SCHENECTADY – When you think of the history of the Capital Region, you probably think of the Saratoga Battlefields, the Saratoga Racecourse, or the Schenectady Stockade. But the 100-acre Vale Cemetery in Schenectady also has its own historic gems, several of which will be brought to light on Sunday during the second narrated tour of the season.
The tour, which will begin at 2 p.m., will be led by John Gearing, local historian and author of the book “Schenectady Genesis, Vol.2: Evolution, 1760-1798”. During it, he will detail the pivotal role Schenectady played in the Revolutionary War and explain how families during this time were often divided because of their Patriot or Loyalist allegiances.
Throughout, visitors will visit the graves of historical figures of the time, including Colonel Van Dyke, who served in the Continental Army throughout the Revolutionary War, prominent militiaman Jellis Fonda and Andrew Mcfarlan, a merchant who rationed salt, a key wartime commodity for the people.
“There must be eight or nine, maybe 10, who pretty much run the gamut of the Revolution from the early days to the end, whether they were in the militia – which was a voluntary force at part-time — or in the regular army, we had it all,” Gearing said.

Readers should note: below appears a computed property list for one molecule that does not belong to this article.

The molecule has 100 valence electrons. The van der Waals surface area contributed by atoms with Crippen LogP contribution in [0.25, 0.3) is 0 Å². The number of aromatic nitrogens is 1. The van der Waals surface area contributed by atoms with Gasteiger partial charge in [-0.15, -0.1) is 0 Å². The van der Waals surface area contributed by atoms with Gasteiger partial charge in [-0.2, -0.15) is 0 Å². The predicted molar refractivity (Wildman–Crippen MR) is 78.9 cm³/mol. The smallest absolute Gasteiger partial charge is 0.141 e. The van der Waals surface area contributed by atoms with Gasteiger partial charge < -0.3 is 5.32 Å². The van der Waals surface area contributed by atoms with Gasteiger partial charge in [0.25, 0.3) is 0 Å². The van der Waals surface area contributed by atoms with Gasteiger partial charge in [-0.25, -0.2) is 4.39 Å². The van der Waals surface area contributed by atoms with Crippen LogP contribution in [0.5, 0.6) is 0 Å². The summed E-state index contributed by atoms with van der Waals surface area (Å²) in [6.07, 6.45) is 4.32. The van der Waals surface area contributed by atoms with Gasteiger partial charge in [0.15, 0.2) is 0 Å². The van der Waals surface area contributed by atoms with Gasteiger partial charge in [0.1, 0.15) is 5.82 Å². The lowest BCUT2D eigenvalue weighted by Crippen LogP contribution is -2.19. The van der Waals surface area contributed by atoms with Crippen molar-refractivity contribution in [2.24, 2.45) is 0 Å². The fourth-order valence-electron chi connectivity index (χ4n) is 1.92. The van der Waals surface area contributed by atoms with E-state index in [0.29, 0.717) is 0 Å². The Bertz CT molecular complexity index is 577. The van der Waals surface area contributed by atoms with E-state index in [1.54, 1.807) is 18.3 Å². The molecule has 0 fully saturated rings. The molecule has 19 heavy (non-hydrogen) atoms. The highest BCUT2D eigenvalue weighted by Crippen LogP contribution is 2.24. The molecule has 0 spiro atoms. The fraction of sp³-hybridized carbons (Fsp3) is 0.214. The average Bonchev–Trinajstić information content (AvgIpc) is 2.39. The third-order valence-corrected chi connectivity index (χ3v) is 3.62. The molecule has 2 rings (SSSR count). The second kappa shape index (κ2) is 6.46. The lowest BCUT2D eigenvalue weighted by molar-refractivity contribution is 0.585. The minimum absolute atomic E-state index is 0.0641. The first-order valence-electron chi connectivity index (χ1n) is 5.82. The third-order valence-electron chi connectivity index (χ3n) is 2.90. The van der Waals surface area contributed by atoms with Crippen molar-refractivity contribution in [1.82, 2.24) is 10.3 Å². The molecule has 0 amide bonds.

Seeing the gravestones of these characters alongside the tour narration, he said, helps enliven the story and make it easier to understand, but also to visualize.
“Standing in a graveyard and there’s a stone with the person’s name on it and dates, I think it’s easier to imagine what they would have looked like fighting in the war, what they would have worn , how they would’ve lived,” Gearing said.
Vale Cemetery, which was founded in 1857 as part of the Rural Cemetery Movement, has a rich history of its own. The cemetery, along with its park counterpart, was even listed on the National Register of Historic Places in 2004.
With its burials of many scientists, politicians and other notable military figures, Gearing hopes the tour will illuminate not only people’s perspective on the general history of Schenectady, but also that of the cemetery.
“On the one hand, it can introduce them to the whole idea of what Vale is and how it got there and how long it’s been there,” Gearing said. “And then waking people up to the depth of our story.”
Although Gearing is eager to share his vast knowledge of Schenectady, he says he’s very happy to just meet and chat with those attending the tour.
“I want to see who’s coming out, I want to see what questions they’ll have – that’s going to be the most interesting thing for me,” Gearing said. “Some of them may have their own knowledge from their own family histories or their own study of Schenectady history that they will share, so chances are I will learn something myself on this tour and I can’t wait to be there.”
This will be the third time Gearing has organized a tour like this and while he has noticed that many locals are aware of Schenectady’s extensive history, he believes it has the potential to broaden their perspective of the town. and inspire them to learn even more about his past. .
“What it might do is change people’s perspectives on Schenectady and its history,” Gearing said. “And that might give them the interest to do their own exploration.”
The tour will take place rain or shine and will begin at 2 p.m. from the warden’s house at 907 State St. Donations of $7 are requested from adults and children are admitted free.
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